Your twenties are the ‘golden years’ for coming up with brilliant business ideas, according to new research commissioned by Virgin and carried out by YouGov…
You might think that to be a successful entrepreneur you need to have decades of experience, a big bank balance and an impressive track record. However, a Virgin study has uncovered that four in ten [42%] of us believe we are are most likely to come up with a winning business idea while aged just 20-29.
And it’s not just wishful thinking – it’s backed up by plenty of real life success stories. Just look at entrepreneurs such as Facebook founder Mark Zuckerberg, who became a billionaire by age 23 thanks to his idea.
Then there are the creators of Instagram, Kevin Systrom and Mike Krieger, whose fondness for filters led them to huge success in their twenties, culminating in the sale of the photo app for $1 billion in 2012.
It’s not just true in terms of entrepreneurship, either. Author J.K Rowling had the hugely successful idea for her Harry Potter series while aged 25 (and killing time on a train journey).
"At age 25, the sky is the limit," says CEO Liz Kammel. "You generally have no mortgage, no children and maybe just a cat to feed. Working late is not a problem. You’re used to staying up until 1am for homework. You also see incredible inefficiencies in the market and want to change it."
It seems the combination of a lack of commitments, an abundance of ambition and a feeling of having ‘nothing to lose’ acts as a catalyst for coming up with creative ideas – and daring to see them through.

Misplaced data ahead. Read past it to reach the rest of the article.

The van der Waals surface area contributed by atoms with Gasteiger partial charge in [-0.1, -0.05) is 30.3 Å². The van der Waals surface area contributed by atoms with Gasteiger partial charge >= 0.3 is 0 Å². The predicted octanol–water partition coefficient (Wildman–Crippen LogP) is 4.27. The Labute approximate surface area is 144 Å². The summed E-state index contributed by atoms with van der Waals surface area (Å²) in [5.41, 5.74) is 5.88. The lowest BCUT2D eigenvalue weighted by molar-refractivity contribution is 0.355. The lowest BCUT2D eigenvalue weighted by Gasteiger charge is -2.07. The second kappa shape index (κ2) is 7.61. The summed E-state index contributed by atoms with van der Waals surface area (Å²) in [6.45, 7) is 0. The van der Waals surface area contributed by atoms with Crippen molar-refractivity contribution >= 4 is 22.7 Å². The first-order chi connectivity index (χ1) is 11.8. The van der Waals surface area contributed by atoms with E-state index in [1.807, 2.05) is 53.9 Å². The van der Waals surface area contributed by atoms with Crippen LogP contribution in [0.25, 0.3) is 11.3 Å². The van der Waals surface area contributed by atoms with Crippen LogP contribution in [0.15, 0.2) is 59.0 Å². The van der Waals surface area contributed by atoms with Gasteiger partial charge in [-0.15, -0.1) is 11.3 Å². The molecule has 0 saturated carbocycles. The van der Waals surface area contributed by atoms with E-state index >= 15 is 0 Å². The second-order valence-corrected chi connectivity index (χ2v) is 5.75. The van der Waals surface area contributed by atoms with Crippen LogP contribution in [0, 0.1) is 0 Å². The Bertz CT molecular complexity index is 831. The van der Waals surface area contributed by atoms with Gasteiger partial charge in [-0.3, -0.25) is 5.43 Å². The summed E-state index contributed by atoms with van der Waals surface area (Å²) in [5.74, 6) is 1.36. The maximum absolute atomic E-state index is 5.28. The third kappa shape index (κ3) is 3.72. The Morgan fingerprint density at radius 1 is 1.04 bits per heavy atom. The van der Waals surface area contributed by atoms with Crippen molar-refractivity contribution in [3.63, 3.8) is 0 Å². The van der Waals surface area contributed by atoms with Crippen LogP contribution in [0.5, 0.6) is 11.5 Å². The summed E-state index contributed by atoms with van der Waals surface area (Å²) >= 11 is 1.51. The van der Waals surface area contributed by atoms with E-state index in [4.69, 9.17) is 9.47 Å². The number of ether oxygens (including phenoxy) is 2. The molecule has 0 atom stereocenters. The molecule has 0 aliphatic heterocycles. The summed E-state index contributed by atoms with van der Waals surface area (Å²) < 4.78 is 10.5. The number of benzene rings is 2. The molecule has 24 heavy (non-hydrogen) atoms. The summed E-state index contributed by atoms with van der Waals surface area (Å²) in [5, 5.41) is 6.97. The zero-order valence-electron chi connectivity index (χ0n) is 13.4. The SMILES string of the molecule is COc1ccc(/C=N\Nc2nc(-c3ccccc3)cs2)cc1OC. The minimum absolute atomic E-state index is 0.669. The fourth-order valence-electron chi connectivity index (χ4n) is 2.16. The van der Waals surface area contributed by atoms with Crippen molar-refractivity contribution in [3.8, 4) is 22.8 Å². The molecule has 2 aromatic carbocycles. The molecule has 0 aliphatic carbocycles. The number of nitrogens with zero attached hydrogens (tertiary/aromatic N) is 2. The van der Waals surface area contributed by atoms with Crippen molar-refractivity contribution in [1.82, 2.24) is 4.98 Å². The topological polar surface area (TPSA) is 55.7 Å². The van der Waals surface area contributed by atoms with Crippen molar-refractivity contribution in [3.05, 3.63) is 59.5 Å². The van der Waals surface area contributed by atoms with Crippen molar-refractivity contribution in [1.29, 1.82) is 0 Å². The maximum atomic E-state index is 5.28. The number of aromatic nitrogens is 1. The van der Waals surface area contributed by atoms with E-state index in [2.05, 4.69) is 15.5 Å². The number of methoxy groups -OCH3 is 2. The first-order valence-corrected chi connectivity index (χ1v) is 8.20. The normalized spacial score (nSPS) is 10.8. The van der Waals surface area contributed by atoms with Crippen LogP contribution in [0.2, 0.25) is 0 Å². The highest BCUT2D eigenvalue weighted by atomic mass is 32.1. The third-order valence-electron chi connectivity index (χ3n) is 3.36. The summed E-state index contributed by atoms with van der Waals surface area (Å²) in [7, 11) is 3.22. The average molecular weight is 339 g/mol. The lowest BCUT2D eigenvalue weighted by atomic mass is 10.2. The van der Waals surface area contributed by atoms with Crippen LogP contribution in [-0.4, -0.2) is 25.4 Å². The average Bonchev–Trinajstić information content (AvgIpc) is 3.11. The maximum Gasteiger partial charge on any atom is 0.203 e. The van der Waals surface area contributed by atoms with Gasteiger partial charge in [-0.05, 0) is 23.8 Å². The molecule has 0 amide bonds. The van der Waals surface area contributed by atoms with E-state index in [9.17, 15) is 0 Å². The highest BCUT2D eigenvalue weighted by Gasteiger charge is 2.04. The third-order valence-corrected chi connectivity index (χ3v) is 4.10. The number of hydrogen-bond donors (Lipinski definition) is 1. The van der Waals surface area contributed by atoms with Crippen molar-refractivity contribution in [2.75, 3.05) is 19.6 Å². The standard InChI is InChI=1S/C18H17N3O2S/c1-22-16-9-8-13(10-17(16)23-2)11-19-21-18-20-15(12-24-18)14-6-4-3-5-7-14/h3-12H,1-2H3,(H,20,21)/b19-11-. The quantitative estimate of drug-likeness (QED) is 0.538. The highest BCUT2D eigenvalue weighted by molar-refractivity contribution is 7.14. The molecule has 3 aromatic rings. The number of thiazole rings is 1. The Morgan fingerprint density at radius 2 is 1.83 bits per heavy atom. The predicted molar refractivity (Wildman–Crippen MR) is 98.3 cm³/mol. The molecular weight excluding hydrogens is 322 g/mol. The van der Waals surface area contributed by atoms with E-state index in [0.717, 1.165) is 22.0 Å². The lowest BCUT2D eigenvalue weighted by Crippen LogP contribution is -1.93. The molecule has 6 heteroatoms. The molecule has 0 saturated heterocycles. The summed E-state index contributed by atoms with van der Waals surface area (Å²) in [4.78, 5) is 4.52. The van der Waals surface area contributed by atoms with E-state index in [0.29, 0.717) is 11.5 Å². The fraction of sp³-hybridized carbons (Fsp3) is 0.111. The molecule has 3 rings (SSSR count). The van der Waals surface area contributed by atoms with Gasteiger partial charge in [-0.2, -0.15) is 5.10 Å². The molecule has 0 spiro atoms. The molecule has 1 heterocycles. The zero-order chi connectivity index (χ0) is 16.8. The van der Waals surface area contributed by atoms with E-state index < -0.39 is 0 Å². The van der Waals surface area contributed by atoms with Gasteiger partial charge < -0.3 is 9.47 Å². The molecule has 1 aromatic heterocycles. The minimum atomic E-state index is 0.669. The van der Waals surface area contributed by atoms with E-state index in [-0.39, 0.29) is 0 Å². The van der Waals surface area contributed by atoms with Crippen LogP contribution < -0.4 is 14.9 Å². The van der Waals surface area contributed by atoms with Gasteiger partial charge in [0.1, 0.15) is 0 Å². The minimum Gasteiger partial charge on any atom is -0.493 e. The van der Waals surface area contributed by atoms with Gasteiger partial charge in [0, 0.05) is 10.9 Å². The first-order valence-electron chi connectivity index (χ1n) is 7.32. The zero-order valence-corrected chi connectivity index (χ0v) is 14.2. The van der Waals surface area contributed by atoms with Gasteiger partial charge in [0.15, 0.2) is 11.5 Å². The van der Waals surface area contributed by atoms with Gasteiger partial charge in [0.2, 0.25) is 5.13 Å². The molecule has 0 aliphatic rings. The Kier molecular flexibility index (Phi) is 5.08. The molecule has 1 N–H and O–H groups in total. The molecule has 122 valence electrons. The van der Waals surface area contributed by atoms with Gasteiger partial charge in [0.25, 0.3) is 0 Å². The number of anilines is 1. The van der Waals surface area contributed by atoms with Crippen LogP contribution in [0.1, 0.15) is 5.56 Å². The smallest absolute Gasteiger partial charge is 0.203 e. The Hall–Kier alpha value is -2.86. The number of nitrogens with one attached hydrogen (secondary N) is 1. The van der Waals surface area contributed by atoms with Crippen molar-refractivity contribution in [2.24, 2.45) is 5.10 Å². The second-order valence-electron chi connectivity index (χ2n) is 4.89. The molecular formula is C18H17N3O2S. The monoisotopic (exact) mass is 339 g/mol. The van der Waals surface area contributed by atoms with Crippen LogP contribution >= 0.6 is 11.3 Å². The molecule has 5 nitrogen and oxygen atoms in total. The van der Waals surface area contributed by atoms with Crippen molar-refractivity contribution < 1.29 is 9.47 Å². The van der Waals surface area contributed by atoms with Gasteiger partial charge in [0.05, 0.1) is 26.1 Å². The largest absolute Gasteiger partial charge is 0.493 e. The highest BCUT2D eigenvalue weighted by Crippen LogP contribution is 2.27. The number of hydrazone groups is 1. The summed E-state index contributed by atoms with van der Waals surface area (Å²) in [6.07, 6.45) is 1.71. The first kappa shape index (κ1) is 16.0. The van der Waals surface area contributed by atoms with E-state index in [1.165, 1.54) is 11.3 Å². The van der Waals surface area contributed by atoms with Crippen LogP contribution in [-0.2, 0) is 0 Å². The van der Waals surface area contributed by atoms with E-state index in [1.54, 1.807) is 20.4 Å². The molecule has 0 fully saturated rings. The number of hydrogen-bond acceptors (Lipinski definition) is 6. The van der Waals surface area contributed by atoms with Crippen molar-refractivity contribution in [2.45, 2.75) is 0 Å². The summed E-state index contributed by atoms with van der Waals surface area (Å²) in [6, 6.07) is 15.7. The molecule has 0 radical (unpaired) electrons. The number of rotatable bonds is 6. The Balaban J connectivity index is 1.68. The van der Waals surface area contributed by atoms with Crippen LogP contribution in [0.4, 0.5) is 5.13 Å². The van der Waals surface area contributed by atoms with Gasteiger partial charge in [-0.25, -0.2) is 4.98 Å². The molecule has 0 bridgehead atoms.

Don't look at your age as a disadvantage. Instead, look at it as an opportunity.
This fits in with the findings of the study, which involved 4,471 UK adults and was conducted as part of our In Focus series on turning ideas into reality.
Perhaps unsurprisingly, the researchers found that it is the younger generation themselves who believe most strongly that your twenties are the years for thinking up good ideas, with 59% of those aged 18-24 and 46% of those aged 25-34 pinpointing this age bracket.
That’s not to say it’s all over by your thirtieth birthday, though. Nearly a quarter [22%] of adults think it is in fact those aged 30-39 who are most capable of coming up with successful business ideas.
Meanwhile, just 3% of adults think we’re likely to have our best ideas after we hit 50.
This comes in contrast to figures showing that successful start-ups in certain industries, such as biotech or business software, are almost twice as likely to be launched by people over 55 as by people aged 20 to 34.
And according to Roya Wolverson, global business editor for TIME, "If you have the financial resources, the right network and, most important, a great idea, age ain’t nothing but a number."
Perhaps, then, the most interesting aspect of this study is not that it highlights the ideal age for ideas but that it debunks the notion that experience, reputation and wealth are necessary in order to be able to come up with exciting ideas – and turn them into reality.
As entrepreneur Rebekah Epstein puts it: "If there is something you want to create, to change, or to start, there is no time like the present! Don't look at your age as a disadvantage. Instead, look at it as an opportunity." We couldn’t put it better ourselves.